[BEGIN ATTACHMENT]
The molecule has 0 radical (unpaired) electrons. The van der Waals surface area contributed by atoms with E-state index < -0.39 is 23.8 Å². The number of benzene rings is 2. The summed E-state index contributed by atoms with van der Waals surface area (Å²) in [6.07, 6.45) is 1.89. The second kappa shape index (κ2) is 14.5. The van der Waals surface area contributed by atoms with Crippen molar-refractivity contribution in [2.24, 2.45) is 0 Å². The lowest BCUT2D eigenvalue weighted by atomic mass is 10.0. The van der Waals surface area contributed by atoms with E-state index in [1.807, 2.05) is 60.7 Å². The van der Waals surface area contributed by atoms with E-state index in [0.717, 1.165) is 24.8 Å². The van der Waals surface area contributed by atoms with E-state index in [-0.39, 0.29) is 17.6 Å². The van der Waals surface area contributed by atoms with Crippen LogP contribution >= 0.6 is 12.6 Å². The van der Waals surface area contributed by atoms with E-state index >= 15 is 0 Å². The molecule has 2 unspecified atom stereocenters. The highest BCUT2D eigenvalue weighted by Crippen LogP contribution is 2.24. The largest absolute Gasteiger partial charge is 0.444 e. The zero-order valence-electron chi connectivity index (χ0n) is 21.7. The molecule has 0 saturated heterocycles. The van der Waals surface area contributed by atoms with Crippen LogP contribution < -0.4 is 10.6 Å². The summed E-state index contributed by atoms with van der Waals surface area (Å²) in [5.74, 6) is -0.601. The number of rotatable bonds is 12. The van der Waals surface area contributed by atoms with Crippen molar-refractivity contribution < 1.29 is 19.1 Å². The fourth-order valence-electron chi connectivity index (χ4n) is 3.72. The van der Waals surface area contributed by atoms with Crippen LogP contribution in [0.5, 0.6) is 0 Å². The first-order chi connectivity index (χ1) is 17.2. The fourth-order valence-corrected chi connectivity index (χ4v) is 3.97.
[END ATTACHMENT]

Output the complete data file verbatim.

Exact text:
The molecule has 0 radical (unpaired) electrons. The van der Waals surface area contributed by atoms with E-state index < -0.39 is 23.8 Å². The number of benzene rings is 2. The summed E-state index contributed by atoms with van der Waals surface area (Å²) in [6.07, 6.45) is 1.89. The second kappa shape index (κ2) is 14.5. The van der Waals surface area contributed by atoms with Crippen molar-refractivity contribution in [2.24, 2.45) is 0 Å². The lowest BCUT2D eigenvalue weighted by atomic mass is 10.0. The van der Waals surface area contributed by atoms with E-state index in [1.807, 2.05) is 60.7 Å². The van der Waals surface area contributed by atoms with E-state index in [0.717, 1.165) is 24.8 Å². The van der Waals surface area contributed by atoms with E-state index in [-0.39, 0.29) is 17.6 Å². The van der Waals surface area contributed by atoms with Crippen LogP contribution >= 0.6 is 12.6 Å². The van der Waals surface area contributed by atoms with E-state index >= 15 is 0 Å². The molecule has 2 unspecified atom stereocenters. The highest BCUT2D eigenvalue weighted by Crippen LogP contribution is 2.24. The largest absolute Gasteiger partial charge is 0.444 e. The zero-order valence-electron chi connectivity index (χ0n) is 21.7. The molecule has 0 saturated heterocycles. The van der Waals surface area contributed by atoms with Crippen LogP contribution < -0.4 is 10.6 Å². The summed E-state index contributed by atoms with van der Waals surface area (Å²) in [5.74, 6) is -0.601. The number of rotatable bonds is 12. The van der Waals surface area contributed by atoms with Crippen molar-refractivity contribution < 1.29 is 19.1 Å². The fourth-order valence-electron chi connectivity index (χ4n) is 3.72. The van der Waals surface area contributed by atoms with Crippen LogP contribution in [0.5, 0.6) is 0 Å². The first-order chi connectivity index (χ1) is 17.2. The fourth-order valence-corrected chi connectivity index (χ4v) is 3.97.